Veteran Identity Formation and Performance: The Case of Student Veterans


Author/Creator ORCID




Language, Literacy & Culture


Language Literacy and Culture

Citation of Original Publication


Distribution Rights granted to UMBC by the author.
This item may be protected under Title 17 of the U.S. Copyright Law. It is made available by UMBC for non-commercial research and education. For permission to publish or reproduce, please see or contact Special Collections at speccoll(at)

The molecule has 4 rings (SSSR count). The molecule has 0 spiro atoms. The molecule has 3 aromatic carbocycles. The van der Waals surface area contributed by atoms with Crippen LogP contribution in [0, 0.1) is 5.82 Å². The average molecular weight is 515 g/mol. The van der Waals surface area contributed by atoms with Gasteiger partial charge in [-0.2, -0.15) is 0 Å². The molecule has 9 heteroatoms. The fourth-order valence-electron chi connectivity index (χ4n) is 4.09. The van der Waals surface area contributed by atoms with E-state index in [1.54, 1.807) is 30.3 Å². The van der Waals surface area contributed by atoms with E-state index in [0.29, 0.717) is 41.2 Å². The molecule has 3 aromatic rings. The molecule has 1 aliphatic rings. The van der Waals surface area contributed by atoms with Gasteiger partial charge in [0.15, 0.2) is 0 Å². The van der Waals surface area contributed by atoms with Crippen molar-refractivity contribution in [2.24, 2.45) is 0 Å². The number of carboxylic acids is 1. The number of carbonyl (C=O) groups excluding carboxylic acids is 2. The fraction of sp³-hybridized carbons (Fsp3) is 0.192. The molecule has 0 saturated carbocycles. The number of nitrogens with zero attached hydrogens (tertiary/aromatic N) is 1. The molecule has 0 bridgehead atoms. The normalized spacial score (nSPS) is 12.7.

This dissertations examines how men who were previously in the military, collectively known as veterans, modify their practices in unfamiliar social situations like the university. In some instances, there are elements which impact their existence on campus, such as the lack of mental health support necessary for re-integrating into society after the mental conditioning of the military. In this research, I discuss how exposure to military practices and reassociation with the civilian world creates a veteran masculinity, and this set of practices presents opportunities and complications for those who inhabit the identity. My research draws on 23 semi-structured interviews with male student veterans to demonstrate specific compensations men enact in their formation of veteran masculinity, and how the veteran masculinity and identity are constrained by the influences of military and civilian factors. I demonstrate how these men gain a sense of being disconnected, a ?stranger," due to their practices of veteran masculinity malfunctioning in the university setting (Simmel 1921). An inability or resistance to shift practices of masculinity to something more functional on the college campus permeates these feelings, indicating what I call a constrained masculinity. These strategies stretch out to the larger social world and configure a specific veteran experience that is often viewed through civilian and military lenses.